Too much DHA may promote Prostate Cancer

You might be as confused as I am with all the latest news about DHA the omega 3 fatty acid found in fish oil. Fish oil has enjoyed an almost pedestal like status in the health realm these last years.  We have been told every which way how fish oil can benefit us.  It’s good for our heart, reduces triglycerides, reduces inflammation, is important for mood health, helps cognitive growth in babies, helps prevent cognitive decline in adults – just to name some of the reasons we need it.  So what are we to make of the new information out this week that it actually might be causing the growth of aggressive prostate cancers?    I am reminded of the Vitamin E and lung cancer trial which had to be abandoned when it was found that lung cancers were growing in those who took the vitamin E.  What a shock that was too.  But this time it isn’t even supplements.  Read on.

It seems that the men who had the highest amounts of saturated fat and trans fatty acids had a 50% reduction in the likelihood of getting the aggressive cancer. The researchers are pretty much at a loss about these results and said something along the lines of – it just goes to show how complex nutrition science-  and the interaction between disease is – and that we should study things rigorously and not make assumptions. Now right here, and before we go any further I want to state that without any doubt at all trans fats do not play any healthy part in your diet.  At least the synthetic variety doesn’t.  They are harmful and dangerous and I would hate anyone to be misled into thinking maybe trans fats aren’t that bad.  Naturally occurring trans fats are a different kettle of fish (pardon pun).  Conjugated Linoleic Acid is a naturally occurring trans fat and the difference between the natural kind and the artificial kind is that one can help and the other will hurt.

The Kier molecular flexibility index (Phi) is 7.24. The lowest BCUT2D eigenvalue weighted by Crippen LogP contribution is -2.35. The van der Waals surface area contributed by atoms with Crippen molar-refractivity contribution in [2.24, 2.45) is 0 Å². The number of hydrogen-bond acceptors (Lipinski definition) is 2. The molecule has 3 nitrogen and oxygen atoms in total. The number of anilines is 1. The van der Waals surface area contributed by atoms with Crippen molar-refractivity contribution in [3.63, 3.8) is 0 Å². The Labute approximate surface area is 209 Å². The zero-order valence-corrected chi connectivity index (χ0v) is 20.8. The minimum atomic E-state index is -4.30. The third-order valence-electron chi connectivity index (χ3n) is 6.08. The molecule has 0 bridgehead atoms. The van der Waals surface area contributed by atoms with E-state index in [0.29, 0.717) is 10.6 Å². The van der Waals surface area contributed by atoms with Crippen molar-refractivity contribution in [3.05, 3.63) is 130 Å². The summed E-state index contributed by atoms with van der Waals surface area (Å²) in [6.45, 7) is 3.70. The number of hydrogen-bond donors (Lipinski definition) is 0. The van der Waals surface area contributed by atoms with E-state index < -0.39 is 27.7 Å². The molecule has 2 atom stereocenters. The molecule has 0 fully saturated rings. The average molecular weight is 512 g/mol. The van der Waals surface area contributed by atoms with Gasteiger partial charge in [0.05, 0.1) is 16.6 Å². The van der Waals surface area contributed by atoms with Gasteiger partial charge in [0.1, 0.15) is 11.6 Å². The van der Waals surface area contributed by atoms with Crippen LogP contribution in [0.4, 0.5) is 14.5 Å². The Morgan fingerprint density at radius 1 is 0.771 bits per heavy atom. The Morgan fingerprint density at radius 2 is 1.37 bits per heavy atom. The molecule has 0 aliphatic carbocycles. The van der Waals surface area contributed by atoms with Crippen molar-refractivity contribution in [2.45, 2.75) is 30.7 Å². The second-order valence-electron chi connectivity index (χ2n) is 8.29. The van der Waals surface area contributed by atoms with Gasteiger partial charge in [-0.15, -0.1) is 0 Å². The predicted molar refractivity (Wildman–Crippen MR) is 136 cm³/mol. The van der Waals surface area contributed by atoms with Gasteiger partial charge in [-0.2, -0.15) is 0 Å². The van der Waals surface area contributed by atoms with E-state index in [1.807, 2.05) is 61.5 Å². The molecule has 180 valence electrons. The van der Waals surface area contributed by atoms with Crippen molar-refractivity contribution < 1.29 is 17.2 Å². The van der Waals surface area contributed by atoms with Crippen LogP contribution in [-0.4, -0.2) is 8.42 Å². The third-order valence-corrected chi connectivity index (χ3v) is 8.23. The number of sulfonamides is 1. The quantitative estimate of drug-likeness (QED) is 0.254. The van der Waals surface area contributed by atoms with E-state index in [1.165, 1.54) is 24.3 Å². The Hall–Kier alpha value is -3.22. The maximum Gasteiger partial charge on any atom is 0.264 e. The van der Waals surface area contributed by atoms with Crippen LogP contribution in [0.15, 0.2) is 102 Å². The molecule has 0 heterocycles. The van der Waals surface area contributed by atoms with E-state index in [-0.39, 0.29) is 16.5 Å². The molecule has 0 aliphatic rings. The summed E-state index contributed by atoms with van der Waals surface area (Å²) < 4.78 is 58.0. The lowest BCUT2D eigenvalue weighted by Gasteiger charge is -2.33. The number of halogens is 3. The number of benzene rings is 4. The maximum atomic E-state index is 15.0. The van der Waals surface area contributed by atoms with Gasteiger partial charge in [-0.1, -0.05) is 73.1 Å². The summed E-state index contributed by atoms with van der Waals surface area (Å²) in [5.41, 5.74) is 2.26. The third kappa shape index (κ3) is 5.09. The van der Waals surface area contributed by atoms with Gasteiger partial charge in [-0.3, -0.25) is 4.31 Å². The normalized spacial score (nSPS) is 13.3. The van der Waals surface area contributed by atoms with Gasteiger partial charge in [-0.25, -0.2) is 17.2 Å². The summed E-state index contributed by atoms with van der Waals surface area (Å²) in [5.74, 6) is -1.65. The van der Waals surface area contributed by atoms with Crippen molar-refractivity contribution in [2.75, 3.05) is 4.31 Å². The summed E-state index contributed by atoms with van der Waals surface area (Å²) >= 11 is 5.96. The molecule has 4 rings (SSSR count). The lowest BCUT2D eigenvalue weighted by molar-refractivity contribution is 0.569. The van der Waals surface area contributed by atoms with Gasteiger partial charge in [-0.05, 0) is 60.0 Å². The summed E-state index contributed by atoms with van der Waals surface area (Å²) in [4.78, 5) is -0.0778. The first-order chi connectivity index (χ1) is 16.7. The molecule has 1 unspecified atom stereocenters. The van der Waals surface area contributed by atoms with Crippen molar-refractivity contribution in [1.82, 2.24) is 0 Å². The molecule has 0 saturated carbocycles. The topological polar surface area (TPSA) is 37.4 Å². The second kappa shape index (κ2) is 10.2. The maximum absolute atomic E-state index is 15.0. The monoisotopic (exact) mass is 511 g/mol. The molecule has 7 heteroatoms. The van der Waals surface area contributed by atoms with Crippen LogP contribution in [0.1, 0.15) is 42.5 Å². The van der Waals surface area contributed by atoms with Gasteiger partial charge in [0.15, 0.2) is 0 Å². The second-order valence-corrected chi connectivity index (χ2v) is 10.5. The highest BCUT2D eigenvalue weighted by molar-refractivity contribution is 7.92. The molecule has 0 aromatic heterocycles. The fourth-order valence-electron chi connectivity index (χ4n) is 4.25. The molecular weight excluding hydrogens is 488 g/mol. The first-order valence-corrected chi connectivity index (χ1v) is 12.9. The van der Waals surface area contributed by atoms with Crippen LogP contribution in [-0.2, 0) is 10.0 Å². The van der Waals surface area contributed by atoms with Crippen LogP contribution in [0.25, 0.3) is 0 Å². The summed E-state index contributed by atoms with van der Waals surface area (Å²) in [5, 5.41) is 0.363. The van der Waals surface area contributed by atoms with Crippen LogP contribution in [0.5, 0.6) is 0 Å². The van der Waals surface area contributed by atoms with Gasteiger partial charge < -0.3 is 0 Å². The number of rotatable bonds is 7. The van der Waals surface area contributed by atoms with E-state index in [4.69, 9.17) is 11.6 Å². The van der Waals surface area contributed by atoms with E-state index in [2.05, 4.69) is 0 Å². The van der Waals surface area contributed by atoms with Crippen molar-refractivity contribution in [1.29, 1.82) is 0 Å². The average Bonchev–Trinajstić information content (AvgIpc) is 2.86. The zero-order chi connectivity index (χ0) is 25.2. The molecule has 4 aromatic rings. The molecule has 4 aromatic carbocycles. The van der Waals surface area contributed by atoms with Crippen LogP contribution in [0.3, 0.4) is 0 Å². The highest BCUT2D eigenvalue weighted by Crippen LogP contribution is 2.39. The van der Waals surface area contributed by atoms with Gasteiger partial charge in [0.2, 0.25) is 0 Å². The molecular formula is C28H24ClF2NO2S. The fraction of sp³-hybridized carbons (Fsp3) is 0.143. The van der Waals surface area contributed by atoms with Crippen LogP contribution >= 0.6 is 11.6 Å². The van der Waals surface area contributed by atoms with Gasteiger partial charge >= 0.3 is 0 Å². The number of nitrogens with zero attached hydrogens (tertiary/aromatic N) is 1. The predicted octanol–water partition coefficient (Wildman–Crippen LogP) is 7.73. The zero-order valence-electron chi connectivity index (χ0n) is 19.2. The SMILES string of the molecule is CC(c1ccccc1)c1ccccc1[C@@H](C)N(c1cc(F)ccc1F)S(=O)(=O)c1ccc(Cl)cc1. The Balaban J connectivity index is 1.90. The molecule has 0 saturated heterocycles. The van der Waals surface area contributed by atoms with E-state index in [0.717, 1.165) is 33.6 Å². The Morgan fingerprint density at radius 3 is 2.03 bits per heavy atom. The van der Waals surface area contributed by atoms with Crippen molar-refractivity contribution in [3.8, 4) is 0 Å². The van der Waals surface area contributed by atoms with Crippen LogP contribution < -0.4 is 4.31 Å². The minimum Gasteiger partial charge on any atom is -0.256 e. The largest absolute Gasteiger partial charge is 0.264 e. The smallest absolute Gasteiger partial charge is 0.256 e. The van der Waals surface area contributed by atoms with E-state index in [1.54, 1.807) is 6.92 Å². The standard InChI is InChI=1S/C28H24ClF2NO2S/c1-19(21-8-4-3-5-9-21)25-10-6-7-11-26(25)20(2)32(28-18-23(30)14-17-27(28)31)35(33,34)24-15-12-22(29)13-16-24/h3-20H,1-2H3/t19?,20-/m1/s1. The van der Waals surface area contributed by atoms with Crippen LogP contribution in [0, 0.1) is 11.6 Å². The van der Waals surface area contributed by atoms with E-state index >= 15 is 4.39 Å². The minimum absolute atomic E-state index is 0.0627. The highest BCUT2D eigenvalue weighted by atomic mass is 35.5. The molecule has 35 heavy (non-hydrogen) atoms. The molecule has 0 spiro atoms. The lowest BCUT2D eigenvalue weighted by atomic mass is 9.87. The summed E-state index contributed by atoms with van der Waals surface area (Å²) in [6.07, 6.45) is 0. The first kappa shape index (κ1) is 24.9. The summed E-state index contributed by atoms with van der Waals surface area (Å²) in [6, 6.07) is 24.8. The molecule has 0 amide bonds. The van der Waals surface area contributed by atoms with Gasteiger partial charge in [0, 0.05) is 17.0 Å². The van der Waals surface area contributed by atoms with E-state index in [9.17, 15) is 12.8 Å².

This new research is obtained from the Prostate Cancer Prevention Trial where 3,000 men 55 years and older were included in a subset of data from a larger trial. Of the 3,000 men half got prostate cancer.  Now it’s tempting to think that maybe the men were taking mega amounts of fish oil, but that’s not the case.  There weren’t many of them at all that took supplements.  Their DHA was mostly consumed from fish.   But I’d like to know more about the lifestyle and the overall diets, how the fish was prepared, deep fried, battered, breaded or was grilled or poached?  Was it canned fish, farmed fish, or highly polluted.  What other kinds of foods did they eat?   Were the men health freaks eating fish all the time, pursuing other healthy food options?  Probably not.  Health freaks would likely take fish oil supplements.

I guess the question is:  What should we do now? Omega 3 is an essential fatty acid.  It is called essential because it cannot be made by the body and we must eat it to get it – not only that we need it and deficiencies result without it.  The term omega 3 just refers to the chemical structure of the fat.  There is more than one kind of omega 3 too – there are lots – but the ones we need the most of are ALA, EPA and DHA.  Alpha linolenic acid or ALA is found in flax seeds and walnuts. Eicosapentaenoic acid (EPA) and Docosahexaenoic acid (DHA) is found in fatty fish and krill oil.  If you get enough ALA then your body can use it to make it EPA and DHA.  But you don’t want to overdo it on ALA either because high amounts of this fatty acid have been linked to prostate cancer is several studies.

The researchers do not think that men should stop eating fish.  They state that the benefits of reducing the risk of heart disease greatly outweigh the risk of getting prostate cancer.